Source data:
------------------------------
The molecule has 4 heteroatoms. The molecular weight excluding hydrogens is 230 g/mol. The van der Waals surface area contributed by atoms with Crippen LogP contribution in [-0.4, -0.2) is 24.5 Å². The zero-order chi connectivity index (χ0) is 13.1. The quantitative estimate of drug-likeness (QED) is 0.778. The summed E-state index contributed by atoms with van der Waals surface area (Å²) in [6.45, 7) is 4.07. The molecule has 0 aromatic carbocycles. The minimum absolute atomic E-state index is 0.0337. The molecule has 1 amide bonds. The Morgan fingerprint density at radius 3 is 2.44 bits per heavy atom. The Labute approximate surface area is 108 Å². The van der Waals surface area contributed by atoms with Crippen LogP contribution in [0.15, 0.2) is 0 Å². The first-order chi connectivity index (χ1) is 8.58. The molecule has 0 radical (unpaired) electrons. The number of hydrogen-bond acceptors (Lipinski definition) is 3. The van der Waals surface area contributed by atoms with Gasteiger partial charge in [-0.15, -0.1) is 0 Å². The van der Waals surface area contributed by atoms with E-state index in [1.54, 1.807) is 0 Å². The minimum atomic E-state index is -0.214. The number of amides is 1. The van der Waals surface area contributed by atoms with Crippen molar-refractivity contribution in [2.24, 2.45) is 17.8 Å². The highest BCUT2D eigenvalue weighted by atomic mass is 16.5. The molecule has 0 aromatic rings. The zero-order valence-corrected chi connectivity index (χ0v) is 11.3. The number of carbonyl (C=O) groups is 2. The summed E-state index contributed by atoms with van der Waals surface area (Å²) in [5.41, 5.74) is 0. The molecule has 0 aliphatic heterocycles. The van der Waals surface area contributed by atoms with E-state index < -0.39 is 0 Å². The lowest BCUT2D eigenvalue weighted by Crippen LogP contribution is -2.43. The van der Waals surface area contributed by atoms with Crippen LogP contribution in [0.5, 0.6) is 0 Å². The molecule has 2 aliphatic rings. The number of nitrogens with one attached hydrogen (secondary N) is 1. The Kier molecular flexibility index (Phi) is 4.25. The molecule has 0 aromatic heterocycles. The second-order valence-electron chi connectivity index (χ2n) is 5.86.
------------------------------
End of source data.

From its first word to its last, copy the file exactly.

The molecule has 4 heteroatoms. The molecular weight excluding hydrogens is 230 g/mol. The van der Waals surface area contributed by atoms with Crippen LogP contribution in [-0.4, -0.2) is 24.5 Å². The zero-order chi connectivity index (χ0) is 13.1. The quantitative estimate of drug-likeness (QED) is 0.778. The summed E-state index contributed by atoms with van der Waals surface area (Å²) in [6.45, 7) is 4.07. The molecule has 0 aromatic carbocycles. The minimum absolute atomic E-state index is 0.0337. The molecule has 1 amide bonds. The Morgan fingerprint density at radius 3 is 2.44 bits per heavy atom. The Labute approximate surface area is 108 Å². The van der Waals surface area contributed by atoms with Crippen LogP contribution in [0.15, 0.2) is 0 Å². The first-order chi connectivity index (χ1) is 8.58. The molecule has 0 radical (unpaired) electrons. The number of hydrogen-bond acceptors (Lipinski definition) is 3. The van der Waals surface area contributed by atoms with Gasteiger partial charge in [-0.15, -0.1) is 0 Å². The van der Waals surface area contributed by atoms with E-state index in [1.54, 1.807) is 0 Å². The minimum atomic E-state index is -0.214. The number of amides is 1. The van der Waals surface area contributed by atoms with Crippen molar-refractivity contribution in [2.24, 2.45) is 17.8 Å². The highest BCUT2D eigenvalue weighted by atomic mass is 16.5. The molecule has 0 aromatic rings. The zero-order valence-corrected chi connectivity index (χ0v) is 11.3. The number of carbonyl (C=O) groups is 2. The summed E-state index contributed by atoms with van der Waals surface area (Å²) in [5.41, 5.74) is 0. The molecule has 0 aliphatic heterocycles. The van der Waals surface area contributed by atoms with E-state index < -0.39 is 0 Å². The lowest BCUT2D eigenvalue weighted by Crippen LogP contribution is -2.43. The van der Waals surface area contributed by atoms with Crippen LogP contribution in [0.5, 0.6) is 0 Å². The molecule has 2 aliphatic rings. The number of nitrogens with one attached hydrogen (secondary N) is 1. The Kier molecular flexibility index (Phi) is 4.25. The molecule has 0 aromatic heterocycles. The second-order valence-electron chi connectivity index (χ2n) is 5.86.